On June 16, the SJC released its decision, holding that attorneys can have unsupervised postverdict contact with jurors, without special court permission, but with some limits – both those contained in the rule and some from the common law.  To this end, the new Rule 3.5 operates in tandem with Fidler, as argued by Attorney Wood, which provides the common-law principles barring inquiry into the contents of jury deliberations and thought processes of jurors, and the impeachment of jury verdicts based on information that might be gained from such inquiry.  The Court left open the possibility of future restrictions on the rule, but adopted a wait-and-see approach since the rule had been in operation for less than two-years.

On the question of rule application, the Court held that the rule would apply only prospectively from the July 1, 2015, effective date but also to cases in which the jurors were discharged before the effective date if the case was on appeal as of that date or the appeal period had not run.

Finally, the Court offered guidelines for the use of Rule 3.5(c).  In brief they are:

  1. A trial judge will give the jury instructions regarding both their rights and the rights of the attorneys at the request of any party. The opinion includes a sample jury instruction.
  2. An attorney initiating postverdict contact must send prior notice of their intent to the opposing party or parties five business days before contacting a juror regardless of the method of communication. The notice must include a description of the proposed manner and substance of the contact as well as a copy of any letter or other written communication the attorney intends to send.  The preferred method of juror contact is via letter, and should include a statement that the juror may decline any contact with the attorney or terminate contact once initiated.
  3. An attorney wishing to secure an affidavit from the juror concerning alleged extraneous influence on the jury deliberation process may do so without seeking or obtaining prior court approval, but the affidavit must focus on extraneous influence and not on the substance of the jury’s deliberations or the individual or collective thought processes of the juror or the jury as a whole.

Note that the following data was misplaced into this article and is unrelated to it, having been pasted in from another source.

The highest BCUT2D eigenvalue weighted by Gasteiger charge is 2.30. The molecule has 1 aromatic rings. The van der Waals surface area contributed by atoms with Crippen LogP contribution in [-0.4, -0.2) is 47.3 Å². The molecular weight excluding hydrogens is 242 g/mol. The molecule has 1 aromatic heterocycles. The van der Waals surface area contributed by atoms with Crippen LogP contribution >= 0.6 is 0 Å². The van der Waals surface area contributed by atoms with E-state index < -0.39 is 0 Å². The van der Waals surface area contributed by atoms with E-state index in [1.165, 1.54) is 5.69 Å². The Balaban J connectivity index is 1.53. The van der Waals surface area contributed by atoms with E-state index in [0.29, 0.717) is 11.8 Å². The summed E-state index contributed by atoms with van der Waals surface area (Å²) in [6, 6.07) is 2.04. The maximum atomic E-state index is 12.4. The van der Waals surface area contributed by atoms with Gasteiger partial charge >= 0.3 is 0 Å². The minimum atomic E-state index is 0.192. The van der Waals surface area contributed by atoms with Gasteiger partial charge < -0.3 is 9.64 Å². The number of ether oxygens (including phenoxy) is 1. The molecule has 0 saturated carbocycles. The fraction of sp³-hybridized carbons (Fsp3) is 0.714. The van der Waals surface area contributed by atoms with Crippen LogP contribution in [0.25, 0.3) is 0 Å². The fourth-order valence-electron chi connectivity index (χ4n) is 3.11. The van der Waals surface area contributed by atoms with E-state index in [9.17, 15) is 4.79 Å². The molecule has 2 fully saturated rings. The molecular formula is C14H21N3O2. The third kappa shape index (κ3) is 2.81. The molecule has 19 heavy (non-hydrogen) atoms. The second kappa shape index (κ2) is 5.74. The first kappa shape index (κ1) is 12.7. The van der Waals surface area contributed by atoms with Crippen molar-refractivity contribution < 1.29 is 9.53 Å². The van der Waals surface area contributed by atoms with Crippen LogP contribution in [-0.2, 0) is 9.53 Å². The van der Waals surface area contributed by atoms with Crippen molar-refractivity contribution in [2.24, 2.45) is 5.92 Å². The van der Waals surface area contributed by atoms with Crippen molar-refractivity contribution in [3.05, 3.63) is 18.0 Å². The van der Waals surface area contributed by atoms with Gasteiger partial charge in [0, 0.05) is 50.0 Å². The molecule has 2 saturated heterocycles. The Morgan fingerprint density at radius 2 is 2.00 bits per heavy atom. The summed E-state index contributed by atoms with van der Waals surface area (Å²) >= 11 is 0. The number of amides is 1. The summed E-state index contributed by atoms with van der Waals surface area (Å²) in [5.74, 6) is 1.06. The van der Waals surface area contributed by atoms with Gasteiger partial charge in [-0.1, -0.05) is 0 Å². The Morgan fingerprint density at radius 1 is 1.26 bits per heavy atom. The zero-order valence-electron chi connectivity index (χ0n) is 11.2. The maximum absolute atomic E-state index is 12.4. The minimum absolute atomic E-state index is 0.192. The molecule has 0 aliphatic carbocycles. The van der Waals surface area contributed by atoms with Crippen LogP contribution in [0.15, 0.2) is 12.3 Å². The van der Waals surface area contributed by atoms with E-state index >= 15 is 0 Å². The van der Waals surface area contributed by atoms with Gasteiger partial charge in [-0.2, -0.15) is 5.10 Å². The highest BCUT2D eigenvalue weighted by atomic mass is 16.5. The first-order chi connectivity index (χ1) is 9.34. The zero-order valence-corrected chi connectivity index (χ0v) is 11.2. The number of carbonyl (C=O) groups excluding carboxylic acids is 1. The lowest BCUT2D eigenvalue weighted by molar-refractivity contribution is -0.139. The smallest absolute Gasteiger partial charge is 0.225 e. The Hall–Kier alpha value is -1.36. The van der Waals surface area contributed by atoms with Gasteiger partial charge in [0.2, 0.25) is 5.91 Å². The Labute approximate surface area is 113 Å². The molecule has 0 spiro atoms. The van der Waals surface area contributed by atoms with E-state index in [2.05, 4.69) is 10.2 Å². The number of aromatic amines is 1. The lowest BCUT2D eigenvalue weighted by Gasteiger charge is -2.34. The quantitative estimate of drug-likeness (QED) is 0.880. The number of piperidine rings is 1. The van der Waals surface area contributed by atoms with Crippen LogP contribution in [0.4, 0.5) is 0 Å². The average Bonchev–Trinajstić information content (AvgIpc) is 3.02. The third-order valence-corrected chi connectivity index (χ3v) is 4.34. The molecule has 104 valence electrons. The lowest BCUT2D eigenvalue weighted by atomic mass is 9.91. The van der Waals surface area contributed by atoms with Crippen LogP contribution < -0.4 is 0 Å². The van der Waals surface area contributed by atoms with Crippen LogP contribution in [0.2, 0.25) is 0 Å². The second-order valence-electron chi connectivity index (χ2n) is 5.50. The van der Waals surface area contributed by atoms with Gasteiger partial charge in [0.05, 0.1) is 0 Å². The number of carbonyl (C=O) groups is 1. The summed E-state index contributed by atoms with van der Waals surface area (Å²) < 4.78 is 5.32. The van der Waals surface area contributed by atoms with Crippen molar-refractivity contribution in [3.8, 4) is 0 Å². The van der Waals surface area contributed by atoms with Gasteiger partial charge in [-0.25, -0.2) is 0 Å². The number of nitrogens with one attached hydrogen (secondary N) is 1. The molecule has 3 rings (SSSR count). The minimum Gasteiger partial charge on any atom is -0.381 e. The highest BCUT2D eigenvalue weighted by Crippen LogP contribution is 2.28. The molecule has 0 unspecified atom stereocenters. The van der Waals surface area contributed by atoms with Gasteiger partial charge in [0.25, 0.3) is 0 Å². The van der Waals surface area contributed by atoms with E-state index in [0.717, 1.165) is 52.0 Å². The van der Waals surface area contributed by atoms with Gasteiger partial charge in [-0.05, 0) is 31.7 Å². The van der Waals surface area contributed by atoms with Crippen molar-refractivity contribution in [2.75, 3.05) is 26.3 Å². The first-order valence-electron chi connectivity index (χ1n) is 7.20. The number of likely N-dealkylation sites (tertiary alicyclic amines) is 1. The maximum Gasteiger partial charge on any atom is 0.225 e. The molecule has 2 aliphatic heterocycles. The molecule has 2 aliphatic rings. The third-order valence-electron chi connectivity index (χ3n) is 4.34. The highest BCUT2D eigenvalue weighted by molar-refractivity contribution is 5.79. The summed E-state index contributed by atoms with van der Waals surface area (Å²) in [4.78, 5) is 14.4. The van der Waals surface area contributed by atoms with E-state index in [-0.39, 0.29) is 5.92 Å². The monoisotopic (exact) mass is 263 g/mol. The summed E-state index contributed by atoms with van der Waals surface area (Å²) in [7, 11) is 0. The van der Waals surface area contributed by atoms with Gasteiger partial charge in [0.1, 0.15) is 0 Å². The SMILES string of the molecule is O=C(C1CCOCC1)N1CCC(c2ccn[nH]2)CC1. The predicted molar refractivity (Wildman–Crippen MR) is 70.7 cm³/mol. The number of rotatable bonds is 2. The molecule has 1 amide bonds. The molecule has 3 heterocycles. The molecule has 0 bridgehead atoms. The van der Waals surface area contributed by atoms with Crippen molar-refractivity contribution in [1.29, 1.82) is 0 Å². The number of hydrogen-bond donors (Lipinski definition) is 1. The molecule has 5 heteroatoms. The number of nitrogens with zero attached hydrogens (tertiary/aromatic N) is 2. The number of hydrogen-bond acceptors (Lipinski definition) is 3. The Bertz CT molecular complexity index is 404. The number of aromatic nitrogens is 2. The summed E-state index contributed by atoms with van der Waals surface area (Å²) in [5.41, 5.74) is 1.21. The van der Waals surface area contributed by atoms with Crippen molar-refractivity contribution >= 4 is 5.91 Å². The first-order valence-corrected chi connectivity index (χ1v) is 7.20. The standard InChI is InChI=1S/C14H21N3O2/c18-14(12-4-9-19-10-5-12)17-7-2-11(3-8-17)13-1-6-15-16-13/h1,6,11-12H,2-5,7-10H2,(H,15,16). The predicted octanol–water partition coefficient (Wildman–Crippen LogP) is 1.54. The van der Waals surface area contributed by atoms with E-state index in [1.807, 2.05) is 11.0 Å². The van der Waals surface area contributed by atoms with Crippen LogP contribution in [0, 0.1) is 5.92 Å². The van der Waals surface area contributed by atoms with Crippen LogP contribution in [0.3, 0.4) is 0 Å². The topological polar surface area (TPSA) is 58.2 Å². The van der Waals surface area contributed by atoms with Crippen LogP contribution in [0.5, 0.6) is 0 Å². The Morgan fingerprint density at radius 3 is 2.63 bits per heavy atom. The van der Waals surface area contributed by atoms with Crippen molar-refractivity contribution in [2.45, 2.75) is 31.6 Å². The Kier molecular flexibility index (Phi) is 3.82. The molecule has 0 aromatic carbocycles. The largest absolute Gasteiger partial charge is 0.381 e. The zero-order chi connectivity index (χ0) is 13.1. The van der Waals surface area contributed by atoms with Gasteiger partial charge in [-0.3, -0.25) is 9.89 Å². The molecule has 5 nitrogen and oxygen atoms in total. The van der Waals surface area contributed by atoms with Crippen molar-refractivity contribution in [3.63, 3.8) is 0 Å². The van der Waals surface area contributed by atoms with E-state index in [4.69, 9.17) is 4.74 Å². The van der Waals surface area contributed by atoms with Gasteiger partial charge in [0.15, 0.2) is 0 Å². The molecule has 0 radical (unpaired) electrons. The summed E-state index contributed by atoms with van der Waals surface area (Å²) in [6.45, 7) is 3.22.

In an appendix to the decision, the SJC included a suggested jury instruction.  It begins by stressing to jurors that it is their choice at any time whether or not they want to speak to attorneys.  Next, it prohibits jurors from discussing the substance or content of the jury’s deliberations with attorneys, except to tell an attorney if a juror provided outside information about the case or parties that was not contained in presented evidence.  The instruction goes on to inform jurors wishing to avoid attorney contact that they can do so by telling the judge or a court officer.  Finally, the instruction requests that jurors contact the court if an attorney persists in requests to discuss the case over their objection and/or becomes critical of the juror’s service.

We are interested to see how practice will evolve with this ruling and whether the SJC will end up revisiting it either in future cases or rule changes.  We look forward to keeping you posted on these issues.

– Jonathan Schreiber
Legislative and Public Policy Manager
Boston Bar Association